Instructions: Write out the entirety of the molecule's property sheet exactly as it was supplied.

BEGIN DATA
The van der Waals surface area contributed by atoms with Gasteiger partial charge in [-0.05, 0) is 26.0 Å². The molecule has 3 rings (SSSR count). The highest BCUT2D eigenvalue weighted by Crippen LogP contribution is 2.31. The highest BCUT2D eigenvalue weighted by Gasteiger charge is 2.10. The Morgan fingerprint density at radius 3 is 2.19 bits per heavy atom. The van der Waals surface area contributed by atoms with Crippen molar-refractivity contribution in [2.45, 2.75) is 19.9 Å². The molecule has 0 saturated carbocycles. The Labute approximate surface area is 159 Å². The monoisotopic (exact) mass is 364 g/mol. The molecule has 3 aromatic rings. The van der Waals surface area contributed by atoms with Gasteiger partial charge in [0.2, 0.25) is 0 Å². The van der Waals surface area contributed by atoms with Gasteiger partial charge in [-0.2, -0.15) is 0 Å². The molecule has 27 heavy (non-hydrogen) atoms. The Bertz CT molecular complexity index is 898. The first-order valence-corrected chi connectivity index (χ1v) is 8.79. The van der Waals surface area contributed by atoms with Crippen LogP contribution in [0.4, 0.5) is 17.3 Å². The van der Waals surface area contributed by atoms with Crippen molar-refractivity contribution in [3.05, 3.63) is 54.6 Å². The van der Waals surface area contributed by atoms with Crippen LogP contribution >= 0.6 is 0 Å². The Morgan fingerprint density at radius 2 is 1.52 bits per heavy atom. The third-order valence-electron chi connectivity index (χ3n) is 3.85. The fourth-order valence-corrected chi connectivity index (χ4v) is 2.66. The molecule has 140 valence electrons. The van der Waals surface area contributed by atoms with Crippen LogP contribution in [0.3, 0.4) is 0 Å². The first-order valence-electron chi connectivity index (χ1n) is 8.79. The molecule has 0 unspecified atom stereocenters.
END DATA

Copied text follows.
The van der Waals surface area contributed by atoms with Gasteiger partial charge in [-0.05, 0) is 26.0 Å². The molecule has 3 rings (SSSR count). The highest BCUT2D eigenvalue weighted by Crippen LogP contribution is 2.31. The highest BCUT2D eigenvalue weighted by Gasteiger charge is 2.10. The Morgan fingerprint density at radius 3 is 2.19 bits per heavy atom. The van der Waals surface area contributed by atoms with Crippen molar-refractivity contribution in [2.45, 2.75) is 19.9 Å². The molecule has 0 saturated carbocycles. The Labute approximate surface area is 159 Å². The monoisotopic (exact) mass is 364 g/mol. The molecule has 3 aromatic rings. The van der Waals surface area contributed by atoms with Gasteiger partial charge in [0.2, 0.25) is 0 Å². The van der Waals surface area contributed by atoms with Gasteiger partial charge in [-0.2, -0.15) is 0 Å². The molecule has 27 heavy (non-hydrogen) atoms. The Bertz CT molecular complexity index is 898. The first-order valence-corrected chi connectivity index (χ1v) is 8.79. The van der Waals surface area contributed by atoms with Crippen LogP contribution in [0.4, 0.5) is 17.3 Å². The van der Waals surface area contributed by atoms with Crippen molar-refractivity contribution in [3.05, 3.63) is 54.6 Å². The van der Waals surface area contributed by atoms with Crippen LogP contribution >= 0.6 is 0 Å². The Morgan fingerprint density at radius 2 is 1.52 bits per heavy atom. The third-order valence-electron chi connectivity index (χ3n) is 3.85. The fourth-order valence-corrected chi connectivity index (χ4v) is 2.66. The molecule has 140 valence electrons. The van der Waals surface area contributed by atoms with Crippen LogP contribution in [0.3, 0.4) is 0 Å². The first-order valence-electron chi connectivity index (χ1n) is 8.79. The molecule has 0 unspecified atom stereocenters.